Baltic Yachts and other chief designer, Tor Hinders, have teamed with S&S to give us this new 64. I think it is safe to assume that Hinders did the deck and interior design, while S&S did the hull, rig and general naval architecture. It is a tough combination to beat, and we will have some fun with this review.

If you have 64 feet to work with, you should be able to have anything you want. If you can afford a Baltic 64, you should be able to have anything you want, period. With that in mind, it should be no surprise that there is nothing lacking in this interior. You do have the choice of two layouts. One layout has the galley forward where your hired chef can prepare your meals without interrupting the entertaining in the main cabin.

The other layout has the galley back where motion is quieter, but this galley cannot be closed off. Both versions have four separate sleeping areas, but the head aft version gives a separate head for each stateroom and three full-sized doubles.

As you study this layout, notice the apparent logic and sense to the use of angles. I see so many designs these days that are sprinkled with angles for angle's sake. Hinders did not invent the angled interior; he only perfected it. There is a wonderful harmony to the interplay of these angles. Regardless of how much they accomplish, the are tasty eye candy and reinforce what designed should mean. Baltic's drafting is beautifully done and complements our enjoyment of these layouts.

The owner's stateroom aft shows comfortable symmetry. Those little settees flanking the double berth are attractive and really the only good thing you can do with that part of the hull where cabin sole has disappeared. The owner's head has an enclosed stall shower. Let me add here that Baltic does a great job of designing and molding fiberglass headliners.

The main cabin presents a challenge. How do you maximize for a cozy cabin for entertainment and provide a big dining party. The designer would like to open up the layout to use the entire beam available, but with 20 feet of beam available, it's too wide for any dropleaf. This results into the centerline seating island. Now the dining problem is solved, but you have isolated the starboard settee, which now becomes a love seat (there is a deafening roar as 150 yacht designers roll over in their graves) and a bar.

I don't have a better idea; I just wanted to point out the problem. At this size, it is really not much of a problem. Remember, when we have our Baltic 64s, we won't have many problems. Note the huge sail locker forward and the giant lazarette aft. There is excellent engine access.

The deck design is just as sexy as the interior design. There are two cockpits, one for steering and one for riding. Sail-handling gear is located on a raised bridgedeck between the two cockpits. There are coffee grinders, but that makes sense with an "I" of 83 feet. That 150 percent genoa will have about 1,500 square feet in it. "Put your back into it, dear." I think this is the kind of boat you drive and don't even know the names of the guys grinding. It seems like a good boat for one of the hydraulic winch systems.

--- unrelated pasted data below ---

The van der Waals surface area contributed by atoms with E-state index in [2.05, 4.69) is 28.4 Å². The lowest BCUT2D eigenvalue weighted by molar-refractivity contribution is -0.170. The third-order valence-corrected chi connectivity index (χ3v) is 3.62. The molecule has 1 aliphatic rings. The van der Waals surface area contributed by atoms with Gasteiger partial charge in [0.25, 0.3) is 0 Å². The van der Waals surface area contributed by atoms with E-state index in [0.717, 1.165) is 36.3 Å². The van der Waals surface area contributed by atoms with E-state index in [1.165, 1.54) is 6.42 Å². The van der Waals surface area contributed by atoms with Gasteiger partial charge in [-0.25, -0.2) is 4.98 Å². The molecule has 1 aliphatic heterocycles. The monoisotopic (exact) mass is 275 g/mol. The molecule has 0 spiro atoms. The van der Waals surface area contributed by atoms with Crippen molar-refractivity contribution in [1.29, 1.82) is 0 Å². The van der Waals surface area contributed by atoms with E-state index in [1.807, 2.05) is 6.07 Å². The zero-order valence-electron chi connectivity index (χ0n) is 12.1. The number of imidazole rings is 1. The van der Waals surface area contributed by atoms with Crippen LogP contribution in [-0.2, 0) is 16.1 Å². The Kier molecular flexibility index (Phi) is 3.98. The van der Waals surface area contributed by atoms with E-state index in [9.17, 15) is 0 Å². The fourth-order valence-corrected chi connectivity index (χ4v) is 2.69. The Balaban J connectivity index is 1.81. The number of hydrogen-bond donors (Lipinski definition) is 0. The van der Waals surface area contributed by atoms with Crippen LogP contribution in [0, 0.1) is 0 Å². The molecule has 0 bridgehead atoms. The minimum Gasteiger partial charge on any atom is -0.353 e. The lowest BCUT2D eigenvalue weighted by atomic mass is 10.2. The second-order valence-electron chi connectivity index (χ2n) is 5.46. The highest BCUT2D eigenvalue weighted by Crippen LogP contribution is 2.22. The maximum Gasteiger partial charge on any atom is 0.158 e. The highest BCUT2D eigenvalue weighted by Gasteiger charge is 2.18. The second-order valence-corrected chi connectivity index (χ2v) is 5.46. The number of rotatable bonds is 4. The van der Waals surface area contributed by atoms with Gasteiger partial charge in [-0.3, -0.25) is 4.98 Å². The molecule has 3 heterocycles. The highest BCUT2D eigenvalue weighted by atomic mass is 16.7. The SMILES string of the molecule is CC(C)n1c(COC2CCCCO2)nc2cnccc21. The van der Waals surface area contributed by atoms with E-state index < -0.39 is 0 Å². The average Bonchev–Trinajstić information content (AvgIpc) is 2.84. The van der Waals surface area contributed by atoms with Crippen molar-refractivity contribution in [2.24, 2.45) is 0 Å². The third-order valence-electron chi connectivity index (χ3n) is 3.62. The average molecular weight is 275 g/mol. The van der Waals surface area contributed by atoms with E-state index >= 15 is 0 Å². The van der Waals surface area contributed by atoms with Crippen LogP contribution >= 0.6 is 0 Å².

The lines of the deck are lean and sculpted. There is a shallow wedge trench forward to give some security when working around the mast. There are 16 hatches. I'm not totally wild over the profile. It's interesting, but at 64 feet, I would like to see something less involved and more flush deck. Hey, let's be picky.

S&S's hull design has a lovely underwater profile. There is a slight reverse in the run aft of the rudder post. The keel is very up to date in its profile, and the rudder almost gets an elliptical tip. The drawn out stern is attractive, but I don't think a few little steps and a swim platform would hurt too much. You say, "But it's a racing boat." Is it? Look again at that interior. After a wonderful dinner, your guests will have to take that big step over the side. I hope they are stepping into a stable Avon and not a tender dink. I would have a Riva runabout.

We have nothing to indicate hull shape on this design. I would guess it is an IOR-ish type of hull by the general profile. See how the transom corner lines up with the aft end of the little skeglet. The general direction for the hull shape was "moderate IOR" with the idea that a good IOR boat can race and win under MHS. The D/L ratio is 194. Regardless of your feelings toward the IOR or any other measurement rule, I think you will agree that this is a beautiful hull.

Hull construction will use aircraft CK57 balsa core, unidirectional kevlar and fiberglass and epoxy resin. The hybrid laminate uses a custom designed fabric designed expressly for the Baltic 64. The standard prop is a feathering, two-blade Max prop.

No doubt about it, this is an exciting new design. Race, cruise or just sit at the dock, it would be fun.

Boat Specifications

Displacement56000 lbs.
Sail Area1821 sq. ft
Fuel211 gals.
Water370 gals.


SAILINGlogo-115This story originally appeared in Sailing Magazine, and is republished here by permission. Subscribe to Sailing.